UK riots give birth to the idea of suspending social media services

By EDRi · August 24, 2011

This article is also available in:
Deutsch: [Britische Ausschreitungen lösen Ruf nach Sperre sozialer Medien aus |]

The recent riots that have taken place in the UK have initiated a
wave of statements from officials on the necessity to shut down or suspend
access of UK citizens to certain social media services.

The Metropolitan Police Service confirmed that it considered shutting off
some social media sites: “The MPS did consider whether social media sites
could be closed during the disorder but police do not have the facilities or
the legislation to enable this.”

David Lammy, the parliamentary representative for the London
district of Tottenham, went so far as to ask BlackBerry to consider
suspending its messaging service.

Even the prime minister David Cameron in his speech in the House of Commons
indicated that there was a need to find a way to stop people from
communicating via such services:
“Free flow of information can be used for good. But it can also be used for
ill. And when people are using social media for violence we need to stop
them. So we are working with the police, the intelligence services and
industry to look at whether it would be right to stop people communicating
via these websites and services when we know they are plotting violence,
disorder and criminality.”

Privacy campaigners such as Open Rights Group (ORG) are concerned about the
precedent that might be created by this situation and the possible abuse of
powers by the authorities. “Events like the recent riots are frequently used
to attack civil liberties,” said Jim Killock, executive director of ORG
who added: “Policing should be targeted at actual offenders, with the proper
protection of the courts. How do people ‘know’ when someone is planning to
riot? Who makes that judgement? The only realistic answer is the courts must
judge. If court procedures are not used, then we will quickly see abuses by
private companies and police. Citizens also have the right to secure
communications. Business, politics and free speech relies on security and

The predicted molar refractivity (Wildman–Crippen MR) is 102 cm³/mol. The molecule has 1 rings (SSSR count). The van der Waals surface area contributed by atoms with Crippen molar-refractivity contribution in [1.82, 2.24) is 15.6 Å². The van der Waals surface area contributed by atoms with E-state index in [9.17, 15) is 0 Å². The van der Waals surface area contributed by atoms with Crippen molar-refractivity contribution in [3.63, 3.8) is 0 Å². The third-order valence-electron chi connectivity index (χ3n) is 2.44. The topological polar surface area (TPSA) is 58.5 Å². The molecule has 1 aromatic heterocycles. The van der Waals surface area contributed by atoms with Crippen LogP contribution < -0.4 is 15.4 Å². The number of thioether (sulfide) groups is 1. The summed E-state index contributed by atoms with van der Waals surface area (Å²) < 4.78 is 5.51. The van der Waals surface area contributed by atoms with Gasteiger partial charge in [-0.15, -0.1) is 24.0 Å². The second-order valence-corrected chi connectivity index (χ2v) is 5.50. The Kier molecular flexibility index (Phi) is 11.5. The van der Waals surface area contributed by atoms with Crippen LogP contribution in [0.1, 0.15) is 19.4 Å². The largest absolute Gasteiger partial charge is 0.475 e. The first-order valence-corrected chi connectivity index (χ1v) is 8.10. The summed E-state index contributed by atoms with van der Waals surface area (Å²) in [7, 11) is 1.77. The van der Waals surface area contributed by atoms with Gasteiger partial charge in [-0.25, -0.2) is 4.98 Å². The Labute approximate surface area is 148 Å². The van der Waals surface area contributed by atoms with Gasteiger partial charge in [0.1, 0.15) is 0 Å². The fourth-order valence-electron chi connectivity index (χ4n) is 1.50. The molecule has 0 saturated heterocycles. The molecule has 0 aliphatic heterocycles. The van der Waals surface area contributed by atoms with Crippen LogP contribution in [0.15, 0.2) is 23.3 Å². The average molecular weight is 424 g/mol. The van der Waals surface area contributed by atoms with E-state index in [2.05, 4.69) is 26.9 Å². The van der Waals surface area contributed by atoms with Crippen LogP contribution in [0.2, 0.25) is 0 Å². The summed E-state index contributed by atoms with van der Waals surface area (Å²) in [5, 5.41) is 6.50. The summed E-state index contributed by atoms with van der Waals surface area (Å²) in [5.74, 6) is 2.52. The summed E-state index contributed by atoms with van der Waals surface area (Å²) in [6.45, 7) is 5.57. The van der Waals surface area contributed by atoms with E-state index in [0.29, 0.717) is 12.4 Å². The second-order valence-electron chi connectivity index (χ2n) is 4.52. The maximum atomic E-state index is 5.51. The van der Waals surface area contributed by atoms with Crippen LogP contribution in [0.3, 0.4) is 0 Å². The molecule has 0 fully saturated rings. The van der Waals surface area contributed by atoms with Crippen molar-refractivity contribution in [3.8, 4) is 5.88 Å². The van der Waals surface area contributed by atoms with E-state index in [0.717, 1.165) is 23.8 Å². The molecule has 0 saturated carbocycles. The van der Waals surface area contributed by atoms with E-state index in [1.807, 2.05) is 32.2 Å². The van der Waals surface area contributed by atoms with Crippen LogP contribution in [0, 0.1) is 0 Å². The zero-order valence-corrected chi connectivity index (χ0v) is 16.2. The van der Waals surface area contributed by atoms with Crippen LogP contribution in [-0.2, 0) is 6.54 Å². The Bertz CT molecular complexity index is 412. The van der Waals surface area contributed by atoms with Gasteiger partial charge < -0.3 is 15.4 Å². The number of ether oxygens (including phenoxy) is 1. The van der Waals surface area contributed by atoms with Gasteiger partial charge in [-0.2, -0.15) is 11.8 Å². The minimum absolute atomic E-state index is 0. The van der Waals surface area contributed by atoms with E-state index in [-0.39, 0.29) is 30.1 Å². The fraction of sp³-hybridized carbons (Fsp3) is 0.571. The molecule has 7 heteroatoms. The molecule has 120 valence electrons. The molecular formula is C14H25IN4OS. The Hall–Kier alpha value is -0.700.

privacy. David Cameron must be careful not to attack these fundamental needs
because of concerns about the actions of a small minority”.

Reporters Without Borders urged the British authorities “to rule out any
possibility of shutting down or drastically restricting the use of social
networks such as Facebook and Twitter”. The NGO also expressed its concern
on the personal data provided by Research in Motion (RIM) – the Canadian
manufacturer of the popular BlackBerry smartphone – the validity of the data
as evidence and the legality of the way it was acquired.

Reporters Without Borders declared that “(it) is not minimizing the gravity
of the situation in the United Kingdom and the urgency of the need to
restore order, but it believes that the provision of personal data to the
police sets a disturbing precedent in a western country and could have
significant consequences as regards setting an example for others kinds of

The tendency is even more concerning, as a study on the effects of
censorships published by AntonioCasilli from Telecom ParisTech and EHESS of
Paris, Paola Tubaro from Greenwich University, revealed that, actually,
censoring of the Internet and communication is a factor that increases the
violence of riots. The hypothesis is verified by the situation in Tunis
where the censoring of the Internet precipitated Ben Ali’s fall and in Egypt
where the total cut off of the Internet led to the civil uprisings against
Hosni Mubarak.

Concern that social networks to be targeted as BlackBerry helps British
police identify rioters (12.08.2011),40776.html

Social media information helped prevent some riot damage, police say

Rioters’ access to social media could be stopped, Government says

Prime Minister’s attack on social media unwarranted (11.08.2011)

A study reaches the conclusion that Internet censuring increases the riots
(only in French, 18.08.2011)